Aminu: The Whole Package

Speak with any of the coaches or players at Norcross High School and you will quickly find out that Wake Forest basketball signee Al-Farouq Aminu is more than just one of the nation's top basketball prospects. In addition to being's 8th ranked prospect in the class of 2008, he also places emphasis on his academics and being a model citizen.

Give legendary Norcross High School head coach Eddie Martin the opportunity and he may talk for hours about senior forwardAl-Farouq Aminu, his team leader both on and off of the floor. After all, Aminu helped lead the Norcross Blue Devils to a state title a year ago while playing the part of role model amongst his teammates and fellow Norcross classmates.

"The thing about him," Coach Martin said, "is that as a person everyone looks at him at 6'9 and may say ‘Hey, you're an unbelievable player' and he is, but what really makes him special is that he's a humble kid and so unassuming. By the way he plays, he puts himself in the limelight, but you would never know it by watching his actions. He's very humble and down to earth – he's just a special kid. He'll never speak about how good he is. He'll speak about what he wants to do but never how good he is."

"Really, two things truly stand out above everything else on Al-Farouq," Coach Martin continued. "First, how often do you see a 6'9 kid that can play anywhere on the floor and if you didn't know he was a basketball player by his size, he's just your normal student? The second thing that you probably don't know is that I get mail from kids across the country. California, Oregon, Alabama, Tennessee…They send pieces of paper asking for an autograph. How many high school kids are going to do that, take the time to get it back in an envelope, and get all of them mailed? Farouq does that with every piece of mail he gets in and that tells you something about his character."

In addition, Aminu impressed his head basketball coach in the weeks following Coach Prosser passing away. A week before Coach Prosser's tragic death, Aminu had committed to Prosser and the Wake Forest program. "[Schools] were calling [a week later] asking if Al-Farouq was going to change his mind because of the situation at Wake Forest. In today's world, a lot of people are about me, me, me and not about others and the team. Al-Farouq and I sat down and talked about it a little bit and I'm sure he did with his mom and he never wavered. He had a lot of respect for Coach Prosser and respected him as a man and a coach. But, he also respected Wake Forest. He chose the school on what they could do for him academically and athletically after he got out of high school. That right there, the fact that he held firm to a commitment and never wavered from his commitment, to me that exemplifies the kind of person he really is. He's not in it just for himself. He's in it for his team."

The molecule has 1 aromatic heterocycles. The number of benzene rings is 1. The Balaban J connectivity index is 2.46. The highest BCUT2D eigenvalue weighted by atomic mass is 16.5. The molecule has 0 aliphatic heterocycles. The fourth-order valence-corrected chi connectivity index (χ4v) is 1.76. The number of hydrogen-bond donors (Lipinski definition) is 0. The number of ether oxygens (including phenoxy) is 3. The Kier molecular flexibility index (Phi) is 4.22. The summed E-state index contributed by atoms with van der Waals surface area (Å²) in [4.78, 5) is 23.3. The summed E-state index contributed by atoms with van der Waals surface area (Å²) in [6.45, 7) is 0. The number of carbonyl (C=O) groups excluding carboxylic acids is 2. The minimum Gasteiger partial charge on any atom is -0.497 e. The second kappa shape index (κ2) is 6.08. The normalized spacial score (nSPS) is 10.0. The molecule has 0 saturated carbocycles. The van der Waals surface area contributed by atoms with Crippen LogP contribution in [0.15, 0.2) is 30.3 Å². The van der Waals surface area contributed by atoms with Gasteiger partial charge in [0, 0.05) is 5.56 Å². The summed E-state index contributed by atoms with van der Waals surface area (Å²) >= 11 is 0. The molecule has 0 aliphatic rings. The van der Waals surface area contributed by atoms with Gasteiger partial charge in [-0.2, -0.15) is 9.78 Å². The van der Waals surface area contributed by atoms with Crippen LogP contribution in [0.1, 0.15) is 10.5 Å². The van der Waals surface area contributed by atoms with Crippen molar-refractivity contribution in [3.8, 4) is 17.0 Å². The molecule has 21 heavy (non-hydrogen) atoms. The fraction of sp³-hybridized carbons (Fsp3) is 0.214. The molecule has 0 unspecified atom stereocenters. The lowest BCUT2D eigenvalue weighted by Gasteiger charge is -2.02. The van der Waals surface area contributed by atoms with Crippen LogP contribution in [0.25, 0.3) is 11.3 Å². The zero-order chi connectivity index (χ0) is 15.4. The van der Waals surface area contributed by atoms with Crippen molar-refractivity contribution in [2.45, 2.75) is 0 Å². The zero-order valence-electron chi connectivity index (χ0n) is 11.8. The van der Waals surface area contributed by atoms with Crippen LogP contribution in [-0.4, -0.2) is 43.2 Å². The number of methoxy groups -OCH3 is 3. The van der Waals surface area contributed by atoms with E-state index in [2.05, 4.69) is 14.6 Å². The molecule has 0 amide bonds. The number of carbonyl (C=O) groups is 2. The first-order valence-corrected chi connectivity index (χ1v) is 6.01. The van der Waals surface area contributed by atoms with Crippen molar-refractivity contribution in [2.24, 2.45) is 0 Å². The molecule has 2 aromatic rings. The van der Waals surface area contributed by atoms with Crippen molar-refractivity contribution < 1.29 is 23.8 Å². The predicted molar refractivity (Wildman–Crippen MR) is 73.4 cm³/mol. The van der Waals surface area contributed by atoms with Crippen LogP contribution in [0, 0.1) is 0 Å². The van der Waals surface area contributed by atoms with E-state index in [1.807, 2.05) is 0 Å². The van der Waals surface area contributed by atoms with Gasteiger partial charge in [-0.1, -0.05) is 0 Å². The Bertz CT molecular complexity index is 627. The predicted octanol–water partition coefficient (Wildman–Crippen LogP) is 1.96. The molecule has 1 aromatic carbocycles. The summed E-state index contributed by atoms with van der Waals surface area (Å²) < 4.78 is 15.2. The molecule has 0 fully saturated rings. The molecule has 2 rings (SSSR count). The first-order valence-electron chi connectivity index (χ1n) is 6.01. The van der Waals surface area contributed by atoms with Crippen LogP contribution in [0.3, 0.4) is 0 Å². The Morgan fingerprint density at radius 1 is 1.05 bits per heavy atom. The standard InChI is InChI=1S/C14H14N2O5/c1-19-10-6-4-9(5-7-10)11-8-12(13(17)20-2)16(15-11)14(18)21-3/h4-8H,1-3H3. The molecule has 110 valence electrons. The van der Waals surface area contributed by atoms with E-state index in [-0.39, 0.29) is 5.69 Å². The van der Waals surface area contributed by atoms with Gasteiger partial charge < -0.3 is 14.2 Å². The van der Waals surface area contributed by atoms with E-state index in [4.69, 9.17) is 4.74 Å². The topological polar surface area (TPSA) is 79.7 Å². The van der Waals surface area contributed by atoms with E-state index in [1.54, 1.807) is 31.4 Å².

Other administrators have seen Aminu's demeanor and the effect Aminu has had at Norcross. "Here's an example of what happens when you do what you're supposed to do, when you do the right thing," Gwinnett County School athletics director Mike Emory said. "When you are academically strong and understand the importance of that and when you handle yourself in the manner that we expect, not just when people are watching, but when you could go the other way. [We're all] proud of Al-Farouq."

Perhaps Aminu's attitude comes from his family. His brother, Alade, is a junior basketball player at Georgia Tech who helped teach Al-Farouq the game of basketball and kept his brother in check growing up. His mother Anjirlic, a teacher, meets everyone with a smile and a hug and poured out her thoughts and heart at Al-Farouq's signing day press conference, reciting a poem she wrote about her three sons.

"He and his mom and his brother are as real and down to earth people you'll meet," Emory said of the Aminu family. "There is nothing pretentious about them. There is nothing fake about them. What you see is what you get."

According to coaches at Norcross, Aminu and Wake Forest will be a perfect match over his time in Winston-Salem. "The one thing I can tell you is that if Wake Forest does as good of a job taking care of Farouq as they do bothering me every day, he'll be in great hands," joked Norcross assistant coach Kennan Temple who handled a majority of Aminu's recruitment. "This is a coaching staff at Wake Forest that will treat him like one of their own, like their child. He's going into a great situation. An incredible head coach and a great group of assistants that will take care of him."

With the support of the staff at Wake Forest, expect Aminu to take care of business on and off of the floor at Wake Forest in the coming years. "He's turned into the whole package as a person," Norcross' final assistant coach, Jesse McMillan, said. McMillan, who has watched Aminu grow in the classroom as well as taught Aminu in 10th grade and again this year, believes Aminu will show the nation the kind of person he is in the coming years. "The fact that [he] can sign with a school as well known as and with as high standards as Wake Forest shows [he is] more than just jump shots and lay-ups and dribbling – [he is] a fine young man in athletics and academics."

"Now you can do it all," McMillan said to Aminu. "You can do it in on the floor and in the classroom. Go up there and be an Academic All-American too. Be Academic All-ACC – and of course, ACC Rookie of the Year."

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